On her managerial advice blog Ask A Manager, Alison Green addressed an unusual inquiry from a reader about their scheduling bot, which has been receiving romantic advances from men due to its female name. This peculiar situation sheds light on professionalism and gender perceptions in the workplace.
The reader, who provides consulting services, uses an email “Personal Assistant” bot with a default female name for scheduling meetings. This bot, designed for simple tasks and not equipped with AI chat capabilities, has unexpectedly received date invitations from several men with whom it schedules appointments. The reader writes, “However, this complete lack of personal-type interaction has not stopped several of the men… from asking it out on dates.”
These advances include direct requests within professional emails and even a personal after-hours email, leading to a mix of amusement and concern.
Highlighting the inappropriateness of these actions, the reader notes, “Obviously, this would be inappropriate behavior if it was happening to an actual human assistant, and I would deal with it.” The scenario raises important questions about how such behavior, albeit directed at a bot, reflects on the individuals involved and their attitudes toward female-appearing entities, even without human characteristics.
Green responds with humor and seriousness, “OMG, what?! I am laughing, but it might turn into sobs at any moment.” She underscores the situation’s absurdity, pointing out, “If anyone ever doubted that some men will take any opportunity to ask out a female-appearing person… here you go.” Green suggests practical solutions, such as changing the bot’s name to a male-sounding one, which could abruptly end the unwarranted advances.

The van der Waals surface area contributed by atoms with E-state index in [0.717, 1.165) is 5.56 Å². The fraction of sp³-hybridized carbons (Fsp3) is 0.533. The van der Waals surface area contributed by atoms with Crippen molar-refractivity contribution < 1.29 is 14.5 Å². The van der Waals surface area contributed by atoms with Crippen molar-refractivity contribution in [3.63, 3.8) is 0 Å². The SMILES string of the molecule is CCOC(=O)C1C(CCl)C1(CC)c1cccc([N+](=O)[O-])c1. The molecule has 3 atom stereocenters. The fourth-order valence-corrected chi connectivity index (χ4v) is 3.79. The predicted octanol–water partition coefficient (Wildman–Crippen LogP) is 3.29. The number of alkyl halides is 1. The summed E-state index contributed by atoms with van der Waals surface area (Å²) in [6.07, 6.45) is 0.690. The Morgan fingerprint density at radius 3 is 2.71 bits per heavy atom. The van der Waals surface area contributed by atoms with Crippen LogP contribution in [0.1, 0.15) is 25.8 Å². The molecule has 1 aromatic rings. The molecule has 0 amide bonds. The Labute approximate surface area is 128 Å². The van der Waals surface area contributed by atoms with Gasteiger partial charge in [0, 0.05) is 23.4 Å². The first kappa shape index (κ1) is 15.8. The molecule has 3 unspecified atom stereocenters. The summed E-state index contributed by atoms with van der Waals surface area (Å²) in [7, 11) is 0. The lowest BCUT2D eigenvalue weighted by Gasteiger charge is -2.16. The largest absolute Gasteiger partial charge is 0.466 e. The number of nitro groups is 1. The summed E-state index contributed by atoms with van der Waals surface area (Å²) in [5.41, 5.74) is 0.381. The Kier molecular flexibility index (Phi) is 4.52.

“I will personally pay you thousands of dollars if changing the bot’s name to Wayne doesn’t put an immediate end to this,” said Green, somewhat jokingly.
However, she also sees this as an opportunity for character assessment, stating, “Alternately, though, you could use these emails as a useful early character indicator about these guys.”
One commenter on the story wrote, “This is simultaneously amazing and not surprising.” Another commenter replied, concurring, “Agreed. This is both so out of left field and so incredibly unsurprising that I also can’t decide whether to laugh or cry (and that’s coming from someone who, not even an hour ago, had a man tell me, ‘See, this is why men like smart women,’ on the phone after I answered a very simple question for him in my pleasant-customer-service voice.”
A commenter noted that they’ve had to use men’s names to avoid these situations: “OMG I have to change my name to ‘Mark’ when I submit IT support tickets or post to tech forums. It’s ridiculous that I can’t just be myself doing my own dang job. I’ve been having to do this since the early 2000s when I started my career, and I’m sad that 20 years later it’s still a thing I have to deal with.”
One person joked about the scheduling bot fiasco, “This is one of those things that could’ve been a prophetic Onion headline or a Simpson’s episode 5-10 years ago.”
The reader’s predicament and Green’s response offer insights into the broader implications of workplace interactions, even with non-human entities. It’s a reminder that gender perceptions can influence professional conduct and that addressing such issues, even involving AI, is crucial for maintaining a respectful and professional environment. Green concludes by acknowledging men’s unique power in calling out such behavior, encouraging readers to consider informing their clients about these occurrences as they could also be happening to real human assistants. The post humorously yet thoughtfully delves into the nuances of workplace interactions in the modern age.
The Daily Dot contacted Green for comment.